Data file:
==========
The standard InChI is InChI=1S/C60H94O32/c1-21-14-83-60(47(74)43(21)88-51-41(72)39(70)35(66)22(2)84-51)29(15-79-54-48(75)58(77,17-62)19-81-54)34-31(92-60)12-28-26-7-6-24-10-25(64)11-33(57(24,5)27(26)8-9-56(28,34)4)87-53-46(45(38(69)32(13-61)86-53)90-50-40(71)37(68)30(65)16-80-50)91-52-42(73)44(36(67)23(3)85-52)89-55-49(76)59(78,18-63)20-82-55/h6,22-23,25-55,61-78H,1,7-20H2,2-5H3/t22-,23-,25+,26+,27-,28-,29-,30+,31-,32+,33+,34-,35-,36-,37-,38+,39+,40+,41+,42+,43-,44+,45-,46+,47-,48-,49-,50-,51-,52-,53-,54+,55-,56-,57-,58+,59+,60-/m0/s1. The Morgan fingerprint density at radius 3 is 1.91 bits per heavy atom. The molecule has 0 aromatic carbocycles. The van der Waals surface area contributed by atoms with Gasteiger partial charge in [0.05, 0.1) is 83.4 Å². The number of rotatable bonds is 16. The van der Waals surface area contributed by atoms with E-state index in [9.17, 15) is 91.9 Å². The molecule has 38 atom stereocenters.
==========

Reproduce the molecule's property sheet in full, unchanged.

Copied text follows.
The standard InChI is InChI=1S/C60H94O32/c1-21-14-83-60(47(74)43(21)88-51-41(72)39(70)35(66)22(2)84-51)29(15-79-54-48(75)58(77,17-62)19-81-54)34-31(92-60)12-28-26-7-6-24-10-25(64)11-33(57(24,5)27(26)8-9-56(28,34)4)87-53-46(45(38(69)32(13-61)86-53)90-50-40(71)37(68)30(65)16-80-50)91-52-42(73)44(36(67)23(3)85-52)89-55-49(76)59(78,18-63)20-82-55/h6,22-23,25-55,61-78H,1,7-20H2,2-5H3/t22-,23-,25+,26+,27-,28-,29-,30+,31-,32+,33+,34-,35-,36-,37-,38+,39+,40+,41+,42+,43-,44+,45-,46+,47-,48-,49-,50-,51-,52-,53-,54+,55-,56-,57-,58+,59+,60-/m0/s1. The Morgan fingerprint density at radius 3 is 1.91 bits per heavy atom. The molecule has 0 aromatic carbocycles. The van der Waals surface area contributed by atoms with Gasteiger partial charge in [0.05, 0.1) is 83.4 Å². The number of rotatable bonds is 16. The van der Waals surface area contributed by atoms with E-state index in [9.17, 15) is 91.9 Å². The molecule has 38 atom stereocenters.